I want to use R or Python to query big structured SQL-type data, but they are very slow compared to SAS.

I tried using R and Python to return a 1.3 million record Oracle ODBC passthrough query. The query took 8-15 seconds in SAS, 20-30 seconds in Python, and 50-70 seconds in R. Does anyone know why?

R Packages Used:

First I used the RODBC package in R to query to the Oracle database. Then I tried the ROracle package, but both packages were much slower than SAS.

Python Packages Used:

For Python, I used Oracle's cx_Oracle package for the query.

Thanks a lot, Sean

  • $\begingroup$ I answered my own question, but I don't have 15 reputation points yet, so I can't officially answer it. Here's the answer: In R and Python, I was using ODBC packages that were slower than the Oracle ODBC package in SAS. I found much faster packages that could query at the same speed as SAS. For R, the package is "odbc" (lower case), not to be confused with "RODBC" (upper case). For Python, instead of using "cx_Oracle", I found "turbodbc", which is just as fast as SAS. I'm thrilled because now we can use free open source Python/R instead of very expensive SAS. $\endgroup$ – Sean McCarthy Jan 4 '18 at 15:31

This answer some of your questions from a Python perspective:

Is Python any faster?

This question is a bit tricky to answer, it will depend on your usage of Python, but Python is not a fast language per se. However, the pandas library in Python have been reported to handle tables of 33M-100M rows, see this. I myself have used to handle around 10M rows from a Postgres table. For a detailed experimentation using pandas, see this. In the link they apply some operations on datasets of 88M rows and 74 columns.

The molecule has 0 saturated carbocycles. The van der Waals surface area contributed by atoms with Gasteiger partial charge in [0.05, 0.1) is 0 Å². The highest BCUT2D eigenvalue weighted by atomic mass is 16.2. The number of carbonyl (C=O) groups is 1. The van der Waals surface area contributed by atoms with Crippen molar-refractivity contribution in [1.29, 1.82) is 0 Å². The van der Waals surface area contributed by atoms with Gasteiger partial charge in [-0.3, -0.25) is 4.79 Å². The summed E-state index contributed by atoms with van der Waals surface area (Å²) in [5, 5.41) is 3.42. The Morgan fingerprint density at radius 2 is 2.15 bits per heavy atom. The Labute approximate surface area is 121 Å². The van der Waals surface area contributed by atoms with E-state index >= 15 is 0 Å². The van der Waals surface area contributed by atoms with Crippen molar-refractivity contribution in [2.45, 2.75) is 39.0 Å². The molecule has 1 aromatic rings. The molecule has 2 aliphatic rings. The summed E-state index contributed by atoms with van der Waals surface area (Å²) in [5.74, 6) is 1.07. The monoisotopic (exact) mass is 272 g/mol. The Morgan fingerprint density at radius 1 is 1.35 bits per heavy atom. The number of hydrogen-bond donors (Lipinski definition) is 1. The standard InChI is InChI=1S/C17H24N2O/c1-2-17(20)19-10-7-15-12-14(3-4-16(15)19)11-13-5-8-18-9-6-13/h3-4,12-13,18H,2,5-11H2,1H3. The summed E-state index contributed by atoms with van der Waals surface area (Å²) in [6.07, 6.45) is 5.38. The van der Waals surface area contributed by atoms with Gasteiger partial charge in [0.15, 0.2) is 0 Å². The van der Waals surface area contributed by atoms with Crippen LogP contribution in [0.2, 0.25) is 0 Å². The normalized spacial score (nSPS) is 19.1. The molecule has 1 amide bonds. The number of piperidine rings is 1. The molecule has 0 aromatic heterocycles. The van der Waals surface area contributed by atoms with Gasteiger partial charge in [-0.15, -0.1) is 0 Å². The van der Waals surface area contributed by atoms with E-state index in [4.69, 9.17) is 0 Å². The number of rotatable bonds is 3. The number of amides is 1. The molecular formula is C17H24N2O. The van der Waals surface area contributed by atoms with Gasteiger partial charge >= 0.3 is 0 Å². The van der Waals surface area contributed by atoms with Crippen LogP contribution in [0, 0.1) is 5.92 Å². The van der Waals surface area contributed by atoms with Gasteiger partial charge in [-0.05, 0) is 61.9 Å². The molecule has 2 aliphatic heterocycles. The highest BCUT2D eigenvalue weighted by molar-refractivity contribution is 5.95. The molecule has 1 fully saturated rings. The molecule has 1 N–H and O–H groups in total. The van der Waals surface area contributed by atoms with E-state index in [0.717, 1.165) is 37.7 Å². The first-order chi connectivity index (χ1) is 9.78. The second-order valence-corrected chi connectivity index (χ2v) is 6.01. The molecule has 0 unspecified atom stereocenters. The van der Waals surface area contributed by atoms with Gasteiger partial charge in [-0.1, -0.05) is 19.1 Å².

Do we need Hadoop or parallel processing or something else to make R/Python as fast as SAS?

Before trying using Hadoop or Spark, I recommend you to follow some optimization tricks (tips):

[1] A Beginner’s Guide to Optimizing Pandas Code for Speed

[2] Using pandas with large data

This link (Don't use Hadoop - your data isn't that big) can be useful too.

Also for a comparison of SAS and pandas you can read the pandas documentation on such comparison or this.

Is it because R and Python are matrix-based languages and SAS is more traditional-database-oriented?

Python is not a matrix-based language, as far as I know the language does not offer by default any capabilities for handling matrices. I think your referring to the numpy/scipy stack, this is a separated library.

  • $\begingroup$ Thanks a lot for your very helpful answer! Ultimately, I answered my own question. I was just using slow packages for Python and R. When I switched to the "odbc" package in R (from "RODBC" and "ROracle"), the query sped up tremendously. Same goes for Python--instead of using the slow "cx_Oracle" package, I switched to "turbodbc", which was much faster. In general, I see now that package selection is very important. For joining the tables in R, the "data.table" package was WAY faster than the "merge" function--less than a second vs. about 20 seconds for "merge". $\endgroup$ – Sean McCarthy Jan 4 '18 at 15:36

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